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It’s ironic that so many things in modern life, designed to make our lives simpler, seem to have had exactly the opposite effect. And top of the list for many people is the modern obsession with communication. OF EVERYTHING. RIGHT NOW THIS SECOND. 
The internet, allowing instantaneous access to information on any topic. E mails instead of letters written on paper, with real ink and delivered by real people. Mobile phones long since used simply for talking to people. Facebook, Twitter and the like; calling for continuous updates and instant opinions on any topic under the sun. 
Look back only 15 or 20 years and it’s easy to see how much things have changed – and in such a relatively short time. And estimates for the future are of faster and ever more dramatic rates of change. 
With all of this going on is it any wonder that so many people are feeling overwhelmed? Like the proverbial hamster in a wheel. Running fast, going nowhere. 
Communication is an essential part of who we are. But somehow it’s turned an obsession and, in the process, we’ve lost touch with our real lives. Almost without us noticing, some very useful tools have become our masters. 
And tyrannical ones too, with a big dose of peer pressure thrown in for good measure. But just because everyone else is obsessed by communicating NOW, it doesn’t mean that it’s necessarily a good thing. 
So how did this happen? Well, the slightly tongue in cheek answer would be that we were so distracted we didn’t notice (!). 
More seriously though, there seems to be a strange kind of logic that if something is good, then more of it is better. And nowhere can this be seen more clearly that in the continual search for faster – and easier – forms of communication. 
For those who remember the advent of mobile phones – and it wasn’t that long ago – being able to communicate on the move was a real novelty. And incredibly useful. No longer tied to a fixed location, communication suddenly became much, much easier. 
After that, e mail in place of paper and ink letters, wasn’t such a big deal at all. 
Nor was the internet, replacing trips to the library and talking to people to obtain the information we required. 
Each step up in communication followed hot on the heels of its predecessor, with people quickly forgetting how things used to be.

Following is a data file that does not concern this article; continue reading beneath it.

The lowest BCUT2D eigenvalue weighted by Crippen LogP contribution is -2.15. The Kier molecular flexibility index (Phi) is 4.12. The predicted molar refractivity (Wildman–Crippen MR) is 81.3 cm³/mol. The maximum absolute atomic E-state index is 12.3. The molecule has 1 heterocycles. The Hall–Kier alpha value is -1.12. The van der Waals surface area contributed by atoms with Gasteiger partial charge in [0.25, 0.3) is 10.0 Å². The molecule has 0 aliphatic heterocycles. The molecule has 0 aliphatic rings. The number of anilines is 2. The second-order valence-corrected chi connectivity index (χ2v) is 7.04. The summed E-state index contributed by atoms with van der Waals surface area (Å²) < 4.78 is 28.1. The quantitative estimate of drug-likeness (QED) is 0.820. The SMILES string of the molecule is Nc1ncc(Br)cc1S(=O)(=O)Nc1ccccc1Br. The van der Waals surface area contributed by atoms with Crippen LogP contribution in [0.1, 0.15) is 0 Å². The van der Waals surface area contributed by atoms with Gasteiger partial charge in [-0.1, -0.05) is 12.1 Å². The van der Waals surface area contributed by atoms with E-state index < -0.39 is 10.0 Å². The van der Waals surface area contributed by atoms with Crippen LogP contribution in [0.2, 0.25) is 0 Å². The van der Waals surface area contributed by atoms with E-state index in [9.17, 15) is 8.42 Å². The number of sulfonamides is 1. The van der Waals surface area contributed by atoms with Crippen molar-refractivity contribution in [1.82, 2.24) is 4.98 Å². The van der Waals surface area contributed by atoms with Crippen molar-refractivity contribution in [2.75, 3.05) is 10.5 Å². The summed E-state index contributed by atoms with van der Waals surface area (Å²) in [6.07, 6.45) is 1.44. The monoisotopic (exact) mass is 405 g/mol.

Roll forward to the present day, with smart phones and i phones now doing what computers used to be able to do – and much more. 
However, with all these changes, the emphasis seems to have switched from meaningful communication to speedy communication. 
And this is where the problems begin. These days the focus is on doing things quickly and being busy; rather than whether all this activity is really productive and helping you achieve the life you desire. 
While it may be a radical idea, how about asking yourself whether all this communication is really helping or hindering you? Making your life easier – and flow more smoothly – or just keeping you busy – and distracted. 
Do you really need to be constantly available to answer every phone call, e mail, posting or tweet RIGHT NOW? They may be important to the person sending them, but are they really important to you? In all probability, not. 
Yes, we know it may upset some people to start with, but why let your life be determined by someone else’s agenda? 
Voicemail was invented for a reason. To take messages when you weren’t available. When you were busy living your life. Doing something more interesting and worthwhile. So why not use it to filter calls? Yes, there’ll be some that you choose to answer – or return quickly – but the majority don’t need to be. 
E mails and all those postings and tweets can more easily – and efficiently – be dealt with at the beginning and end of the day. That’s if you really need to deal with them all in the first place. And you’ll be amazed by how many get overtaken by circumstances – or dealt with in your absence – in the process. 
Added to this, as you stop being available RIGHT NOW, many of these interruptions will just dissolve away; as people get used to you being available on your terms, not theirs. 
Imagine how much this will change your day. Of the pressure it’ll take off. The extra time you’ve suddenly got. How you can focus 100% on whatever you’re doing. Suddenly the things that you actually need to do, get done much more quickly and easily. 
And the best bit is that you’ve easily regained some control over your life. In the process you’ve put the focus back on doing things you want to do – and help move you in the direction you want to go – rather than dancing to someone else’s tune. 
It’s the simple things you do every day that make the difference. So why not try it for yourself? 
As always, the choice is yours. 
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